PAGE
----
The moon is shining over the Ghetto, and the cast have gathered, soaking in the awe of the moment. The beauty of Venice, the emotion of coming together to do this historical production to commemorate the 500 years of the creation of the Ghetto in Venice and the 400 year anniversary of Shakespeare’s death.

Elena Pellone

Actress and MA Shakespeare and Creativity postgraduate student Elena Pellone writes from Venice.

We are doing the Merchant of Venice in Venice. The first time it will ever have been performed in the Ghetto. The walls speak to us. We embrace each other in the madness and the beauty of trying to mount this production in three weeks. It is sold out.

The cast at night

We have come from all over the globe to do it. The director Karin Coonrod’s company is based in New York. Her Portia is Colin Powell’s daughter, adding profound resonance to the Mercy speech. Jessica is played by a beautiful young Jewess. Her sensitivity and youth give our Jessica a mystical beauty, as she sits in the window of what has always been referred to as Shylock’s house in the Ghetto. In our play she carries the hope of a new future, standing apart at the end of the play, watching how not to be.

We are from all over the Globe. Karin calls it a palcoscenico internationale - an international stage. The play will be mostly in English, but infused with different languages. Venetian, Italian, Hebrew, French, German, Ladino, Arabic…

We are a mongrel lot. Our Prince of Morocco lives in Milan, grew up in France, his mother was born in Morocco, his father in Tunisia…and so the stories go…My father is Neapolitan, my mother Greek-Egyptian, I was born in Australia, I live in Stratford-upon Avon and study at the Shakespeare Institute…and so our stories go…

We have been blown here by the wind from all corners, and the heart and the vision of the director is to make this grand gesture, this moment when we move forward, recognising that we are all outsiders, all foreigners, all aliens, but ultimately all the same. Hurt by the same weapons and healed by the same means.

Two actresses in Merchant of Venice

As we rehearse in the Ghetto, the walls witness our shame as they ring with the words, “Dog Jew”, “Impenetrable Cur”…. The ending has been changed and Shylock has the last word. Well, the five Shylocks, one for every scene. In our production, Shylock has become everyman - the slivers of ourselves, the persecution of the outsider, the rage that fuels us towards injustice.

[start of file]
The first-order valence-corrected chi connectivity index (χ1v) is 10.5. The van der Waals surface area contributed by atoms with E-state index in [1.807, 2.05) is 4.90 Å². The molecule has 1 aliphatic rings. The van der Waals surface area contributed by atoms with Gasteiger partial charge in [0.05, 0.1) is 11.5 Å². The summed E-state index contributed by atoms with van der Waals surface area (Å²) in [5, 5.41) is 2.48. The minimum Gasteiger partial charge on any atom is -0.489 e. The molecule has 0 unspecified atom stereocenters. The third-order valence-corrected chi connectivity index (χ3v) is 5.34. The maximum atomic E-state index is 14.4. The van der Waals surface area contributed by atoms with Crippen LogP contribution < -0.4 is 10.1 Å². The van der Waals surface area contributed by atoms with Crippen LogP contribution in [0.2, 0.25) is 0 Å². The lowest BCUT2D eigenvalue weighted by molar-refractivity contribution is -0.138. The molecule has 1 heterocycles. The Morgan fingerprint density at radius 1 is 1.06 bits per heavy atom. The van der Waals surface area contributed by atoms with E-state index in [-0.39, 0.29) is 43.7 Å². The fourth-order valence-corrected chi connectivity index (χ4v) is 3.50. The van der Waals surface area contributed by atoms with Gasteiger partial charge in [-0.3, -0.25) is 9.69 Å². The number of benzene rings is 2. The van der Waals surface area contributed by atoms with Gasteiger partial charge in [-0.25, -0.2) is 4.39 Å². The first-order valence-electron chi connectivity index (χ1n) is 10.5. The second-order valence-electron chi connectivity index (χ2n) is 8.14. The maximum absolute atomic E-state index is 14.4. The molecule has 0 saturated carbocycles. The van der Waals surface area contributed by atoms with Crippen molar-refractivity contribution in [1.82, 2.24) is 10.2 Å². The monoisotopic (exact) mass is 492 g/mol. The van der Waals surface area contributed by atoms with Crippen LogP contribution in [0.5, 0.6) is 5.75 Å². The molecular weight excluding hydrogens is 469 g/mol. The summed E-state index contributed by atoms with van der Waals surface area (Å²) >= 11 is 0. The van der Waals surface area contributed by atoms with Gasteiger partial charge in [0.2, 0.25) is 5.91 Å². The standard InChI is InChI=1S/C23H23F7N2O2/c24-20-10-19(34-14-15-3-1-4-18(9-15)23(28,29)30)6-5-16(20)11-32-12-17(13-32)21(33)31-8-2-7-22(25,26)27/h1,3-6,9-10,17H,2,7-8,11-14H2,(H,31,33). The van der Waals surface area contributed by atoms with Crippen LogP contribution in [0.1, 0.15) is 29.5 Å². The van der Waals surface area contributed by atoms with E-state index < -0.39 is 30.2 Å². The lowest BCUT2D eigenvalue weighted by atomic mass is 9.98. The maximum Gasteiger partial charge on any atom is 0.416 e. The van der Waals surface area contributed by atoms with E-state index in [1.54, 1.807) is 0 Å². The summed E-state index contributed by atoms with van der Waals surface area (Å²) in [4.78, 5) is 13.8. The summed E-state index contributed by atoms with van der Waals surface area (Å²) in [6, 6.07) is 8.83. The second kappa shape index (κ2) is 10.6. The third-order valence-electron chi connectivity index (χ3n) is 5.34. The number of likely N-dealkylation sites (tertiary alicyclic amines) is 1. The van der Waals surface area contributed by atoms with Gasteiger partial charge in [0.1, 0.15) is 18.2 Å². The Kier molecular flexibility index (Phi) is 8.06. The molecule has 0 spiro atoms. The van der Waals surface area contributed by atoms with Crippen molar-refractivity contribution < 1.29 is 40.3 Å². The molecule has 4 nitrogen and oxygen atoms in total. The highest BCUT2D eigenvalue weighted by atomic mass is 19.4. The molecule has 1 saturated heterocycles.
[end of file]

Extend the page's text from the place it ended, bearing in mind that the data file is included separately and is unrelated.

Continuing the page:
There is little love in this play full of money and commerce, where flesh is for sale, as well as the soul, and the future is a gamble - "We'll play with them the first boy for a thousand ducats." - But at the end the last monologue rings out as a warning - “You'll ask me, why I rather choose to have/A weight of carrion flesh than to receive/Three thousand ducats: I'll not answer that:/But, say, it is my humour: is it answer'd?”

The walls speak to us the bigger ideas of the play, larger than the characters and the moments, projected on them the word “Mercy” in English, Italian and Hebrew. Our task is to mine all of the humanity contained in the play that no character really shows. Love and Mercy.

MERCY projected on the side of a building

The commitment to each other, the coming together as a company, the generosity is what lives beyond the story, beyond the play and the moment. All of us together, under the moon, on such a night, heeding and giving the warning. Killing happens without cause, without accountability. Hatred, prejudice, conditional love. We all are guilty of judgment and fear. We all are creators of, and victims of, the system. We are all asked to consider deeply the words of the Poet. The words of Poets. Love. Mercy. And the walls will literally speak to us.

For me it is the future of theatre – international, borderless theatre. And precisely what Shakespeare knew. We are in the Globe. We are the players on stage, together. And the power of theatre to hold a mirror up to us and see ourselves.

He challenges that. How we see ourselves. Karin challenges that. We are all accountable to the vision. It is complex. It is heartbreaking. And it is beautiful. For there is hope. It is not about winning or losing. It is about mercy. Misericordia. Rachamim.

“That the powerful play goes on, and you will contribute a verse.” Walt Whitman.